Criminal Justice and Criminology looks at the key elements of contemporary crime policy: policing, the courts, punishment and prevention. The programme modules address many contemporary issues in criminal justice, including: poverty, hate crime, illegal drug use, restorative justice, the care of victims, community safety, domestic violence, political responses to crime, anti-social behaviour, penal policy, social justice and human rights.
The degree contains four elements at Stage 1: criminology and criminal justice; social policy; sociology and law. The Stage 2 and 4 modules build on these to reflect a more vocational approach, focusing on criminal law, community safety, youth justice, policing and crime prevention, and systems of punishment and social control, supplemented by options in the social sciences and/or law. At Stage 3, students spend a year in professional practice gaining key skills and knowledge.
The course runs at the Medway campus and is part of the School of Social Policy, Sociology and Social Research one of the top schools in the country, staffed by highly rated and renowned researchers in their field of interest.
Currently there is no course structure information available for this programme.
Year in industry
Students will also be visited twice during their placement to ensure student welfare and that the placement activities are suitable in terms of achieving the programmes learning outcomes. Although students will be responsible for obtaining their own placement, guidance will be offered in the form of tutorial support and access to networks of providers developed and maintained by the School. For further details regarding placement assessment and support please refer to the Criminal Justice Professional Practice Placement module specification. Students will also to attend three compulsory placement preparation sessions which are intended to assist them in terms of obtaining their desired placements.
Through studying Criminal Justice and Criminology you acquire many of the transferable skills such as the ability to work independently and in a team, the ability to analyse and interpret complex information, and the confidence to present your arguments persuasively and with sensitivity, that are considered essential for a successful graduate career.
Many career paths are open to you, including crime prevention, the probation service, the prison service, courts, the police, community safety, social services departments, and drug and alcohol services. Some of our students have gone on to postgraduate courses to become lawyers. Others have gone into postgraduate research or jobs with voluntary sector organisations.
The Year in Professional Practice will allow you to put theory into practice and to develop networks and contacts in your area of interest. It is widely recognised that employers seek evidence that graduates have practical and relevant work experience and that graduates benefit from the opportunity to take this time in their third year to gain real work experience.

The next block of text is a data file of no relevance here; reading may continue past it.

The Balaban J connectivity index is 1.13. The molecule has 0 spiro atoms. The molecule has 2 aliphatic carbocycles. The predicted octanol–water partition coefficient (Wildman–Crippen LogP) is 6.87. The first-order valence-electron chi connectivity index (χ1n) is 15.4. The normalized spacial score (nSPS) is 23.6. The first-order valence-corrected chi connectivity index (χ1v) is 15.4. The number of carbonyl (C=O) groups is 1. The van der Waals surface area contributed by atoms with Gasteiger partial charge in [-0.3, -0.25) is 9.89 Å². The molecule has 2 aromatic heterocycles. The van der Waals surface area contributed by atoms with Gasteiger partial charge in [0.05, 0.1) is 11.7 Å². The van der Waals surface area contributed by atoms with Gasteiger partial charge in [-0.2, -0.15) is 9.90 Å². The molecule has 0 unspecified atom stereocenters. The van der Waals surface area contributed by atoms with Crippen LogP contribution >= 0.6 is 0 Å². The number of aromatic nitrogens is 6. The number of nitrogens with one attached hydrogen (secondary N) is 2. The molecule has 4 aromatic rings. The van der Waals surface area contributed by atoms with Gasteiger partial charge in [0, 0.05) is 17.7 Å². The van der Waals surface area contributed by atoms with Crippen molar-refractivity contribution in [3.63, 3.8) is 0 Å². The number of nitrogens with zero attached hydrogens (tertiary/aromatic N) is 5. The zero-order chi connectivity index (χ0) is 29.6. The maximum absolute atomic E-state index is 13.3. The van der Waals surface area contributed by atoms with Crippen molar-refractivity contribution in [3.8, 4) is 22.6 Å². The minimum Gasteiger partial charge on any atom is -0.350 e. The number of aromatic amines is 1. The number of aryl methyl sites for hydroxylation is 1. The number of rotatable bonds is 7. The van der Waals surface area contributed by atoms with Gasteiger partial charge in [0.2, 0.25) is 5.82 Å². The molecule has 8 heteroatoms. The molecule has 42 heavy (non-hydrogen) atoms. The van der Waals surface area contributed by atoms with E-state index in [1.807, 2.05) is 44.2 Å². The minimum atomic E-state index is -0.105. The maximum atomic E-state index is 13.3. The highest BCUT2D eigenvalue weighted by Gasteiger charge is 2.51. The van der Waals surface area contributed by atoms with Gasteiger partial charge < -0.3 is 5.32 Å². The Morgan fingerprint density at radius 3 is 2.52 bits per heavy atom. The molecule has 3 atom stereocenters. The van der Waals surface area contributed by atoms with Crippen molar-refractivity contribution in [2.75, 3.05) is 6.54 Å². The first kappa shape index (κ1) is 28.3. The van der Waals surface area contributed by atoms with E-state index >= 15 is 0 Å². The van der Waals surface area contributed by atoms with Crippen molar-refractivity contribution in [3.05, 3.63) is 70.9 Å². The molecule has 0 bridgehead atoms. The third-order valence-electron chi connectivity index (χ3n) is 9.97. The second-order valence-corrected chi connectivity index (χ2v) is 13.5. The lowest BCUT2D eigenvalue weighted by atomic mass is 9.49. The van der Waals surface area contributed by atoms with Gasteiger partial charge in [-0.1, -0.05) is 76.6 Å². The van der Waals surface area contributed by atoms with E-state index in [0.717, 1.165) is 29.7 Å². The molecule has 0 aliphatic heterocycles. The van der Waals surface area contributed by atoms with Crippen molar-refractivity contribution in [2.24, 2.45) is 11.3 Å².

Universities in the United Kingdom use a centralized system of undergraduate application: University and College Admissions Service (UCAS). It is used by both domestic and international students. Students have to register on the UCAS website before applying to the university. They will find all the necessary information about the application process on this website. Some graduate courses also require registration on this website, but in most cases students have to apply directly to the university. Some universities also accept undergraduate application through Common App (the information about it could be found on universities' websites).
Both undergraduate and graduate students may receive three types of responses from the university. The first one, “unconditional offer” means that you already reached all requirements and may be admitted to the university. The second one, “conditional offer” makes your admission possible if you fulfill some criteria – for example, have good grades on final exams. The third one, “unsuccessful application” means that you, unfortunately, could not be admitted to the university of you choice.
All universities require personal statement, which should include the reasons to study in the UK and the information about personal and professional goals of the student and a transcript, which includes grades received in high school or in the previous university.
The University will consider applications from students offering a wide range of qualifications, typical requirements are listed below, students offering alternative qualifications should contact the Admissions Office for further advice. It is not possible to offer places to all students who meet this typical offer/minimum requirement.Qualification Typical offer/minimum requirement
No work experience is required.
"The Academic Excellence Scholarship can provide up to a 50 % reduction in tuition per semester. These scholarships will be renewed if the student maintains superior academic performance during each semester of their 3-year Bachelor programme. The scholarship will be directly applied to the student’s tuition fees."
Bursary for UK students all subjects where the variable tuition fee rate is payable.
Alumni Bursary for UK Undergraduate students
* The scholarships shown on this page are suggestions first and foremost. They could be offered by other organisations than University of Kent.